Animal management

In total, 49 calves born to dams with NormBCS (n = 30, 15 heifers and 15 bulls) or HighBCS (n = 19, 10 heifers and 9 bulls) were used. Immediately after birth calves were removed from their dam, and growth measurements were taken. All calves received 3.8 L of first colostrum from their respective dam, if voluntary intake of colostrum did not reach 3.8 L calves were force-fed via esophageal tube to reach the required amount of colostrum. All calves were managed in the same fashion. Outdoor individual hutches were used, and calves were fed with milk replacer (Advance Excelerate, Milk Specialties, Carpentersville, IL; 28.5% CP, 15% fat) (06:00 and 18:00 h) until 35 d of age. From 36 d of age until weaning (42 d of age) calves were switched to once a day feeding at 6:00 h. Calves received 4.54 kg/d of milk replacer (0.59 kg of milk replacer in 3.95 L of water) from 1 to 10 d of age, 5.90 kg/d (0.77 kg of milk replacer in 5.13 L of water) from 11 to 20 d of age, 7.26 kg/d (0.94 kg of milk replacer in 6.32 L of water) from 21 to 35 d of age, and 3.63 kg/d (0.47 kg of milk replacer in 3.16 L of water) in a single feeding from 36 to 42 d of age. Calves had ad libitum access to a starter grain mix (Ampli-Calf Starter 20®; 19.9% CP, 13.5% neutral detergent fiber; Purina Animal Nutrition, Shoreview, MN, United States) at 08:00 h from d 1 until d 65 of age. Starter intake was recorded daily and body weight with other growth measurements were taken weekly and used to calculate average daily gain.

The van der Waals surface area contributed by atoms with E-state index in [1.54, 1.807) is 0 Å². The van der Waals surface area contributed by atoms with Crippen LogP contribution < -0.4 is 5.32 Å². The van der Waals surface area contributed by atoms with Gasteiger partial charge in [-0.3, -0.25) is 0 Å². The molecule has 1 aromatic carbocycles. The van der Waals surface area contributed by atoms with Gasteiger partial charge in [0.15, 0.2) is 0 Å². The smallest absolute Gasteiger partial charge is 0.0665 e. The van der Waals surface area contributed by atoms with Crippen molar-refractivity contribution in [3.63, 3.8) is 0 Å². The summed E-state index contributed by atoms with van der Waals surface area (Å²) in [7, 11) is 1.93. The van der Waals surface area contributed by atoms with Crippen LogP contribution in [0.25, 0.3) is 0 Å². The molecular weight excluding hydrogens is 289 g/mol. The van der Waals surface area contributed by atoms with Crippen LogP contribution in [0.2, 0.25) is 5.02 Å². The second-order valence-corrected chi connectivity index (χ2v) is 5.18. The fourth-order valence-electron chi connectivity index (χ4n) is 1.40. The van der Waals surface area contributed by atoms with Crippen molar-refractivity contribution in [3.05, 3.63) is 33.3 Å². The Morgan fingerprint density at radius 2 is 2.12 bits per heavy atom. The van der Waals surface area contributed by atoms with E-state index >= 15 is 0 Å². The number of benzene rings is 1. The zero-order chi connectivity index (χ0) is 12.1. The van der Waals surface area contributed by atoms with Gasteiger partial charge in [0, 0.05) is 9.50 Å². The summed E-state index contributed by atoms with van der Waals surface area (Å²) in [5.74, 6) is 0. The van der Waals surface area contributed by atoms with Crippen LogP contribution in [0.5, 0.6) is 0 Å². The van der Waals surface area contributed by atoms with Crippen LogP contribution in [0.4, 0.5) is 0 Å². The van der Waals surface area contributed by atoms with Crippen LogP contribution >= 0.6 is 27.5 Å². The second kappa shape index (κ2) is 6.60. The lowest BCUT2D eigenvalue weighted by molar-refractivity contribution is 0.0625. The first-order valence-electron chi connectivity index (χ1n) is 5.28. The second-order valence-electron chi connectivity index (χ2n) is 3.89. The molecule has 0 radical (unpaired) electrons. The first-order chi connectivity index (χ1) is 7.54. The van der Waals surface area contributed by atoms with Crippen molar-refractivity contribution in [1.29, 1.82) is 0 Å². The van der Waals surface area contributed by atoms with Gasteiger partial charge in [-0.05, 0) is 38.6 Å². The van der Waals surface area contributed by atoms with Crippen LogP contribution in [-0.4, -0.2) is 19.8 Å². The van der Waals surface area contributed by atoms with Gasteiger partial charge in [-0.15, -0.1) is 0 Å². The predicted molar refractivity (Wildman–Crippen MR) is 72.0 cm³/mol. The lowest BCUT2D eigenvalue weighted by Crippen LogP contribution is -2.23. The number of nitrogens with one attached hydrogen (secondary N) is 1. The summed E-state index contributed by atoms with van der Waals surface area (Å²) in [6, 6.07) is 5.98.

Sample collection

Individual feed ingredients and total mixed ration (TMR) samples were collected once a week and the ration was adjusted accordingly to maintain DM ratios of the ingredients. Weekly samples of ingredients and TMR were frozen at − 20 °C and composited monthly for nutrient composition analysis by standard wet chemistry techniques at a commercial laboratory (Dairy One, Ithaca, NY, USA).